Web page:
“I want my paintings to stop people in their tracks,” said Otis Kwame Kye Quaicoe. The Ghanaian artist’s striking portraits of Black men and women are known to do just that. His subjects stare directly out at the viewer, with Quaicoe aiming for dramatic compositional contrasts: skin tones in palettes of blacks and greys are countered by bright chromatic punches in the background.
“Colour has always been my way of trying to cut through and communicate,” says Quaicoe. “Colour makes people emotional. As an artist I need to understand how to tap into that to connect.”
Currently exhibiting in the two-person show Inheritance at Lumber Room in Portland, Oregon, which explores Black agricultural work in Ghana and America, he is one of several West African figurative painters to have recently catapulted to fame (others include Kwesi Botchway and Quaicoe’s close friend Amoako Boafo).
Just a few years ago Quaicoe was working for FedEx. Then, this October he completed a coveted residency at the Rubell Museum of Art, Miami, often a launchpad to art world stardom. (Sterling Ruby and Oscar Murillo were the first to participate, in 2011 and 2012.)
In 2018, Quaicoe moved from Ghana’s capital Accra to Portland, where his wife is from. In his adopted city, he has learnt some of the realities of what it means to be Black in America: “Overlooked and underestimated,” he says.
The relocation, however, fomented his artistic voice. “In Africa, all we talk about is European art: Old Masters, Picasso. In Portland, I started learning about a whole new world.” Barkley L. Hendricks and Kehinde Wiley particularly influenced Quaicoe’s creative process, as did burgeoning social movements.
“I believe you can learn about a person just by looking at a painting of them – it sparks ideas and opens the mind to different possibilities”
Watching the Black Lives Matter protests in 2020, the artist was captivated by one group of marchers, the Compton Cowboys. This network of African American people from LA County embrace equestrian culture as a way to reclaim one forgotten aspect of Black history, and to counter destructive stereotypes of urban Black America. Quaicoe, who grew up loving spaghetti westerns, began to research the hidden history of the Black American cowboy and, earlier this year, he debuted a series of portraits dedicated to the subject at Brussels’ Almine Rech. BLACK RODEO: Cowboys of the 21st Century was his first European solo show.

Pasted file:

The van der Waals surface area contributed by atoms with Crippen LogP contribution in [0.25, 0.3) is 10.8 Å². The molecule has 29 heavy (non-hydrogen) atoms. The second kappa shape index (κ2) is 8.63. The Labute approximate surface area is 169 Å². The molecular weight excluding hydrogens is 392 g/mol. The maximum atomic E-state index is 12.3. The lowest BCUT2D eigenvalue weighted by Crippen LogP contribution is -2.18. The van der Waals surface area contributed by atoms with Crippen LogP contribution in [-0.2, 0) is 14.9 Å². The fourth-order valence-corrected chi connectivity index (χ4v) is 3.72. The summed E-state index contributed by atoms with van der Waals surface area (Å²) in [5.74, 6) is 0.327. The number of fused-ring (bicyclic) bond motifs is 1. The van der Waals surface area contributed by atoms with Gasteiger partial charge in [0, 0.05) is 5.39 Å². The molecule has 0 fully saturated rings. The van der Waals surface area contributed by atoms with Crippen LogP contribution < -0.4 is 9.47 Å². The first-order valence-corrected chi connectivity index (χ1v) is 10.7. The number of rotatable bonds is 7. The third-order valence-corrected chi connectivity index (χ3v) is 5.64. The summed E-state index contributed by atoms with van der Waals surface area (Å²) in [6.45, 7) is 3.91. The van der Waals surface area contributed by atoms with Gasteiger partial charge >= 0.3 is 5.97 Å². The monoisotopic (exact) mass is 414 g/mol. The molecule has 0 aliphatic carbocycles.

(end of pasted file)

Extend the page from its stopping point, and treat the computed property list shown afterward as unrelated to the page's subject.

Inheritance is a collaboration with his friend, the American photographer Ivan McClellan, and features Quaicoe’s largescale paintings of Ghanaian shea farmers who, despite the commodity’s growing value, see little of the big profits that come from its global trade for use in food and cosmetics. Quaicoe hopes his portraits will bring new attention to their stories.
Shining a light in this way lies at the heart of his practice. “I believe you can learn about a person just by looking at their portrait – it sparks ideas and opens the mind to different possibilities,” he says. “If I can be fortunate enough to bring this kind of information to people, why not?”
Marquee image: Otis Kwame Kye Quaicoe with Portrait of Kortnee Solomon on Horseback, 2021. Courtesy of the artist and Almine Rech. Photo: Mario Gallucci